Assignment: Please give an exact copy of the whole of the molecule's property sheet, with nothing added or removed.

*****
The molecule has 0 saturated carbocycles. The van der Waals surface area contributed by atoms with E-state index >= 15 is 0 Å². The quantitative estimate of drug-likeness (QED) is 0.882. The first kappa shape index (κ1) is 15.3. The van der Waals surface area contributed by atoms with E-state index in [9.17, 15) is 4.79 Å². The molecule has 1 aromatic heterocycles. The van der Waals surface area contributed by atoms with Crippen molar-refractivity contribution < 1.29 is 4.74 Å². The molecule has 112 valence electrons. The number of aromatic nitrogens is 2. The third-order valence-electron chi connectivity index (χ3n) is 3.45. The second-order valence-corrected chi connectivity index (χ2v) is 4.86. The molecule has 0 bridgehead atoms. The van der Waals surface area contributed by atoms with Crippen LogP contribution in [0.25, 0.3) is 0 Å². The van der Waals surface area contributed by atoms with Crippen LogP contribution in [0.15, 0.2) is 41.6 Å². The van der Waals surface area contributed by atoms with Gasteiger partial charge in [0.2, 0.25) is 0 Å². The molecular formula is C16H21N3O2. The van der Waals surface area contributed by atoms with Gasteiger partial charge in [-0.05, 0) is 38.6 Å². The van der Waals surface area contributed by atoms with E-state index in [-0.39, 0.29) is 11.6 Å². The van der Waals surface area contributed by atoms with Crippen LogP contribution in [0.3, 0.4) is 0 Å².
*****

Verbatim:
The molecule has 0 saturated carbocycles. The van der Waals surface area contributed by atoms with E-state index >= 15 is 0 Å². The quantitative estimate of drug-likeness (QED) is 0.882. The first kappa shape index (κ1) is 15.3. The van der Waals surface area contributed by atoms with E-state index in [9.17, 15) is 4.79 Å². The molecule has 1 aromatic heterocycles. The van der Waals surface area contributed by atoms with Crippen molar-refractivity contribution < 1.29 is 4.74 Å². The molecule has 112 valence electrons. The number of aromatic nitrogens is 2. The third-order valence-electron chi connectivity index (χ3n) is 3.45. The second-order valence-corrected chi connectivity index (χ2v) is 4.86. The molecule has 0 bridgehead atoms. The van der Waals surface area contributed by atoms with Crippen LogP contribution in [0.25, 0.3) is 0 Å². The van der Waals surface area contributed by atoms with Crippen LogP contribution in [0.15, 0.2) is 41.6 Å². The van der Waals surface area contributed by atoms with Gasteiger partial charge in [0.2, 0.25) is 0 Å². The molecular formula is C16H21N3O2. The van der Waals surface area contributed by atoms with Gasteiger partial charge in [-0.05, 0) is 38.6 Å². The van der Waals surface area contributed by atoms with E-state index in [-0.39, 0.29) is 11.6 Å². The van der Waals surface area contributed by atoms with Crippen LogP contribution in [0.3, 0.4) is 0 Å².